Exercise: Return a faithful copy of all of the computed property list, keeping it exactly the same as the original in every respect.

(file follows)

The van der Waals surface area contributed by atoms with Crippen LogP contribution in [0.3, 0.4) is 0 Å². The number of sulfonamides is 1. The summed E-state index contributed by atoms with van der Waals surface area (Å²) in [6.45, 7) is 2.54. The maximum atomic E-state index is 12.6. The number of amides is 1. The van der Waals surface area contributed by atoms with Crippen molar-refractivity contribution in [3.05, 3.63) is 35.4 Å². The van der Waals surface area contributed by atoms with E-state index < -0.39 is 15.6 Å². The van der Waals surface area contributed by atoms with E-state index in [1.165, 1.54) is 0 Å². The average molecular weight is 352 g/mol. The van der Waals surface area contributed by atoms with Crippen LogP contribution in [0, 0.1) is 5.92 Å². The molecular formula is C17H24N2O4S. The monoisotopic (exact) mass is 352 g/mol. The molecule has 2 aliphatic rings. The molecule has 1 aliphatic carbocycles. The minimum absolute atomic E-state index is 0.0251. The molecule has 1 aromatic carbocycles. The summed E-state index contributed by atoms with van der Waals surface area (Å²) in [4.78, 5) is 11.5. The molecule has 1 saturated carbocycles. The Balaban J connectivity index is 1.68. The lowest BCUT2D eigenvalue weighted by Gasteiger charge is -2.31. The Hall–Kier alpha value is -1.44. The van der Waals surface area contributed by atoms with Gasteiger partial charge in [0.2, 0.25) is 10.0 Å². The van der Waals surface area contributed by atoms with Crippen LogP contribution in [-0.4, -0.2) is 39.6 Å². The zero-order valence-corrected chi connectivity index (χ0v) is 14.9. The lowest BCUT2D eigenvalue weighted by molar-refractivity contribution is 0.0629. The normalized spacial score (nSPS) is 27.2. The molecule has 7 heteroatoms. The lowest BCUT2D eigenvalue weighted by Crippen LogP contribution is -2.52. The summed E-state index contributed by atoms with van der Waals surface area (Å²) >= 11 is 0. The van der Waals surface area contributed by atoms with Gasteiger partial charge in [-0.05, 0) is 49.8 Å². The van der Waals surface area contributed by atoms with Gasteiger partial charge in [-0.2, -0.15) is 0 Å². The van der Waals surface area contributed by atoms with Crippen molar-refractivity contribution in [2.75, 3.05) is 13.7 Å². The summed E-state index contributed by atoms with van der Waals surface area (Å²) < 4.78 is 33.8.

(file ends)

The van der Waals surface area contributed by atoms with Crippen LogP contribution in [0.3, 0.4) is 0 Å². The number of sulfonamides is 1. The summed E-state index contributed by atoms with van der Waals surface area (Å²) in [6.45, 7) is 2.54. The maximum atomic E-state index is 12.6. The number of amides is 1. The van der Waals surface area contributed by atoms with Crippen molar-refractivity contribution in [3.05, 3.63) is 35.4 Å². The van der Waals surface area contributed by atoms with E-state index < -0.39 is 15.6 Å². The van der Waals surface area contributed by atoms with E-state index in [1.165, 1.54) is 0 Å². The average molecular weight is 352 g/mol. The van der Waals surface area contributed by atoms with Crippen LogP contribution in [0, 0.1) is 5.92 Å². The molecular formula is C17H24N2O4S. The monoisotopic (exact) mass is 352 g/mol. The molecule has 2 aliphatic rings. The molecule has 1 aliphatic carbocycles. The minimum absolute atomic E-state index is 0.0251. The molecule has 1 aromatic carbocycles. The summed E-state index contributed by atoms with van der Waals surface area (Å²) in [4.78, 5) is 11.5. The molecule has 1 saturated carbocycles. The Balaban J connectivity index is 1.68. The lowest BCUT2D eigenvalue weighted by Gasteiger charge is -2.31. The Hall–Kier alpha value is -1.44. The van der Waals surface area contributed by atoms with Gasteiger partial charge in [0.2, 0.25) is 10.0 Å². The van der Waals surface area contributed by atoms with Crippen LogP contribution in [-0.4, -0.2) is 39.6 Å². The zero-order valence-corrected chi connectivity index (χ0v) is 14.9. The lowest BCUT2D eigenvalue weighted by molar-refractivity contribution is 0.0629. The normalized spacial score (nSPS) is 27.2. The molecule has 7 heteroatoms. The lowest BCUT2D eigenvalue weighted by Crippen LogP contribution is -2.52. The summed E-state index contributed by atoms with van der Waals surface area (Å²) >= 11 is 0. The van der Waals surface area contributed by atoms with Gasteiger partial charge in [-0.05, 0) is 49.8 Å². The van der Waals surface area contributed by atoms with Gasteiger partial charge in [-0.2, -0.15) is 0 Å². The van der Waals surface area contributed by atoms with Crippen molar-refractivity contribution in [2.75, 3.05) is 13.7 Å². The summed E-state index contributed by atoms with van der Waals surface area (Å²) < 4.78 is 33.8.